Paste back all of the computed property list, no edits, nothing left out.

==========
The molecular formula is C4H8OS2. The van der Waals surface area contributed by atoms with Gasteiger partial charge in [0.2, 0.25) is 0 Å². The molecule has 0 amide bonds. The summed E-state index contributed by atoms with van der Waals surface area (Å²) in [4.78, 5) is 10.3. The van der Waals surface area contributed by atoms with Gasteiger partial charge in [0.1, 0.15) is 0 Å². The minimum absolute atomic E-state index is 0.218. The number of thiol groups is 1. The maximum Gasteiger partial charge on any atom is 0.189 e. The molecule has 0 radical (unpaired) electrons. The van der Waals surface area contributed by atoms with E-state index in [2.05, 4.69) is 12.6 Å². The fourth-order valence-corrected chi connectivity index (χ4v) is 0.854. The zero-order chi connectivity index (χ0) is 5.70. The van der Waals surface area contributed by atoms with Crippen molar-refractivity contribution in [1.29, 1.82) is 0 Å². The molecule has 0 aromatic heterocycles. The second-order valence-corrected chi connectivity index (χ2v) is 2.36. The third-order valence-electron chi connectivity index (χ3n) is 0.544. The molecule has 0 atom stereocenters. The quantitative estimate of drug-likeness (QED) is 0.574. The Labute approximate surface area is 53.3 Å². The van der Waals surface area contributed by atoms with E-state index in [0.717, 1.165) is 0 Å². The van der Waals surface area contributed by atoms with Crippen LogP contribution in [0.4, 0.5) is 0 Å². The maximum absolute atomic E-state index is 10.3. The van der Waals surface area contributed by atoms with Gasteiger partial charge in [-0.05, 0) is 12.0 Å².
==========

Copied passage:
The molecular formula is C4H8OS2. The van der Waals surface area contributed by atoms with Gasteiger partial charge in [0.2, 0.25) is 0 Å². The molecule has 0 amide bonds. The summed E-state index contributed by atoms with van der Waals surface area (Å²) in [4.78, 5) is 10.3. The van der Waals surface area contributed by atoms with Gasteiger partial charge in [0.1, 0.15) is 0 Å². The minimum absolute atomic E-state index is 0.218. The number of thiol groups is 1. The maximum Gasteiger partial charge on any atom is 0.189 e. The molecule has 0 radical (unpaired) electrons. The van der Waals surface area contributed by atoms with E-state index in [2.05, 4.69) is 12.6 Å². The fourth-order valence-corrected chi connectivity index (χ4v) is 0.854. The zero-order chi connectivity index (χ0) is 5.70. The van der Waals surface area contributed by atoms with Crippen molar-refractivity contribution in [1.29, 1.82) is 0 Å². The molecule has 0 aromatic heterocycles. The second-order valence-corrected chi connectivity index (χ2v) is 2.36. The third-order valence-electron chi connectivity index (χ3n) is 0.544. The molecule has 0 atom stereocenters. The quantitative estimate of drug-likeness (QED) is 0.574. The Labute approximate surface area is 53.3 Å². The van der Waals surface area contributed by atoms with E-state index in [0.717, 1.165) is 0 Å². The van der Waals surface area contributed by atoms with Crippen LogP contribution in [0.4, 0.5) is 0 Å². The maximum absolute atomic E-state index is 10.3. The van der Waals surface area contributed by atoms with Gasteiger partial charge in [-0.05, 0) is 12.0 Å².